CLEAN ENERGY: The University of Connecticut announces an accelerated carbon neutrality target, pointing to plans to deploy clean energy technologies like hydrogen-powered fuel cells and geothermal heating and cooling. (Energy News Network)

OFFSHORE WIND:
• After Commonwealth Wind tells Massachusetts regulators that its utility contracts need to be renegotiated, those utilities tell regulators the current draft contracts are good to go. (Commonwealth Magazine)
• Amid national economic pressure, Public Service Enterprise Group mulls whether to execute its 25% investment option in the Ocean Wind I offshore wind farm or invest in offshore transmission. (NJ Spotlight)
• Vineyard Wind begins deploying its offshore power export cables, a project that will last roughly a year and a half. (Recharge News)

UTILITIES: Connecticut regulators fine Avangrid almost $4.5 million for violating the state’s utility payment moratorium when it garnished wages and demanded payments. (Hartford Courant)

TRANSIT: The head of Boston’s transit agency plans to step down in early 2023 amid flailing overall ridership and major safety concerns, issues with which the next general manager will have to grapple. (Associated Press, WCVB)

TIDAL: Despite receiving millions in federal funds and spending over a dozen years working in Maine, a tidal power company doesn’t have any turbines generating electricity. (Maine Public Radio)

ELECTRIC VEHICLES:
• An $18.5 million federal grant will help New York City purchase over 50 electric school buses. (Gothamist)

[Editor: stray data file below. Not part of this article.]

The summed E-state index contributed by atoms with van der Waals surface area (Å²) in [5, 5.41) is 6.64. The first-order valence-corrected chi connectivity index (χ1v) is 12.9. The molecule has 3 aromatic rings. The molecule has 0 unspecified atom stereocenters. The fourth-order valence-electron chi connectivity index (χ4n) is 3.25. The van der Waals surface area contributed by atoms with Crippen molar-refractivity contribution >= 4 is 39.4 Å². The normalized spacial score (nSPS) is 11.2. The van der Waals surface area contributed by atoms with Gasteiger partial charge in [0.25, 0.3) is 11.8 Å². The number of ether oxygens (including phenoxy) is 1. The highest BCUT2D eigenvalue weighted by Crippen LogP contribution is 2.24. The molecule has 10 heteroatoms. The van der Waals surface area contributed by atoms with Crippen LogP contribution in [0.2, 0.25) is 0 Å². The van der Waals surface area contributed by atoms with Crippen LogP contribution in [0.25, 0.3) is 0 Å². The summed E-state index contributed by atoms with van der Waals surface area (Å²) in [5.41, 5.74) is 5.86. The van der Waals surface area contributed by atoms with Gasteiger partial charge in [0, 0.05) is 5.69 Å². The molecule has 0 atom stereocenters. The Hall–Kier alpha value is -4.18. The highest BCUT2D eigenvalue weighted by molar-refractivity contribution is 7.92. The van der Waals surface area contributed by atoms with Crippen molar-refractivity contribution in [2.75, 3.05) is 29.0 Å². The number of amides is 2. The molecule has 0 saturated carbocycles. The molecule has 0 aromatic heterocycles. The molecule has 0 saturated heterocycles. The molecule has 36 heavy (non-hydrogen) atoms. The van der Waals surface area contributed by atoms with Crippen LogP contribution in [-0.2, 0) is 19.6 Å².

• A Connecticut town’s environmental task force encourages the local school board to move toward an all-electric school bus fleet. (New Haven Register)

CLIMATE:
• After years of requests, ISO New England’s board kicks off its first annual open meeting and hears from many members of the public frustrated with the grid operator’s climate policies. (Boston Globe)
• Low-lying communities in New York’s Hudson Valley already see impacts from the climate crisis through high tide flooding. (Times Union)
• A New York City councilmember wants to plant 3,400 new trees along streets in his district over the next four years to fight the climate crisis. (The City)

SOLAR:
• A 7.1 MW community solar project wraps up construction in western New York. (Livingston County News)
• In New Jersey, the developers behind an industrial park’s new parking lot solar canopy say it is among the largest in the state. (NJ Biz)

BIOGAS: As Massachusetts restaurants and farms clamp down on food waste, they increasingly see anaerobic digesters as part of the solution. (WBUR)

OIL & GAS: Pennsylvania’s gas well impact fees this year have strongly rebounded from their early pandemic lows, reaching $275 million this fiscal year amid high prices and more drilling. (Center Square)

HYDROELECTRIC: A study underway in northern New York endeavors to determine whether hydroelectric dams can use lights to help corral eels to be transported around the generators. (NNY360)

HYDROGEN: Bloom Energy opens its first dedicated electrolyzer production line at its Newark, Delaware, assembly plant. (Delaware Business Times)

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Bridget Reed Morawski

Bridget is a freelance reporter and newsletter writer based in the Washington, D.C., area. She compiles the Northeast Energy News digest. Bridget primarily writes about energy, conservation and the environment. Originally from Philadelphia, she graduated from Emerson College in 2015 with a degree in journalism and a minor in environmental studies. When she isn’t working on a story, she’s normally on a northern Maine lake or traveling abroad to practice her Spanish language skills.